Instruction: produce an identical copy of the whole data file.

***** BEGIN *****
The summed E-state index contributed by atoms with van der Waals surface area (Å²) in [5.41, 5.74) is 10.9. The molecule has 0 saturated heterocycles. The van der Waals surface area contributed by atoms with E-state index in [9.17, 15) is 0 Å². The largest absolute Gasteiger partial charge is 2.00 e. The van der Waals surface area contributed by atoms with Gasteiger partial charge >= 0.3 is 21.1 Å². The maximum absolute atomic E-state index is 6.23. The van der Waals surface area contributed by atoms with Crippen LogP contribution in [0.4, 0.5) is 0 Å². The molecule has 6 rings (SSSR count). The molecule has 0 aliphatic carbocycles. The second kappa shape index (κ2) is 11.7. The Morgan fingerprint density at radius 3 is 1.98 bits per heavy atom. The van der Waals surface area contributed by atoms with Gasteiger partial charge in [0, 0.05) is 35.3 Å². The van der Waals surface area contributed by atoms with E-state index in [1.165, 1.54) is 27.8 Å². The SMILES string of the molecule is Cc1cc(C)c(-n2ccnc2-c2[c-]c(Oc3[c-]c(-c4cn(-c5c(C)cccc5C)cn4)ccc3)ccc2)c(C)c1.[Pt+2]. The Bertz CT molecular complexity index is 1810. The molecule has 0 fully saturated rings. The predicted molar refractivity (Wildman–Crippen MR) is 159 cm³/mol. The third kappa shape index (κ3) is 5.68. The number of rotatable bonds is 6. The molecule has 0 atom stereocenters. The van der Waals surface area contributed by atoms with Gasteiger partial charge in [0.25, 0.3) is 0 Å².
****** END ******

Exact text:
The summed E-state index contributed by atoms with van der Waals surface area (Å²) in [5.41, 5.74) is 10.9. The molecule has 0 saturated heterocycles. The van der Waals surface area contributed by atoms with E-state index in [9.17, 15) is 0 Å². The largest absolute Gasteiger partial charge is 2.00 e. The van der Waals surface area contributed by atoms with Gasteiger partial charge >= 0.3 is 21.1 Å². The maximum absolute atomic E-state index is 6.23. The van der Waals surface area contributed by atoms with Crippen LogP contribution in [0.4, 0.5) is 0 Å². The molecule has 6 rings (SSSR count). The molecule has 0 aliphatic carbocycles. The second kappa shape index (κ2) is 11.7. The Morgan fingerprint density at radius 3 is 1.98 bits per heavy atom. The van der Waals surface area contributed by atoms with Gasteiger partial charge in [0, 0.05) is 35.3 Å². The van der Waals surface area contributed by atoms with E-state index in [1.165, 1.54) is 27.8 Å². The SMILES string of the molecule is Cc1cc(C)c(-n2ccnc2-c2[c-]c(Oc3[c-]c(-c4cn(-c5c(C)cccc5C)cn4)ccc3)ccc2)c(C)c1.[Pt+2]. The Bertz CT molecular complexity index is 1810. The molecule has 0 fully saturated rings. The predicted molar refractivity (Wildman–Crippen MR) is 159 cm³/mol. The third kappa shape index (κ3) is 5.68. The number of rotatable bonds is 6. The molecule has 0 atom stereocenters. The van der Waals surface area contributed by atoms with Gasteiger partial charge in [0.25, 0.3) is 0 Å².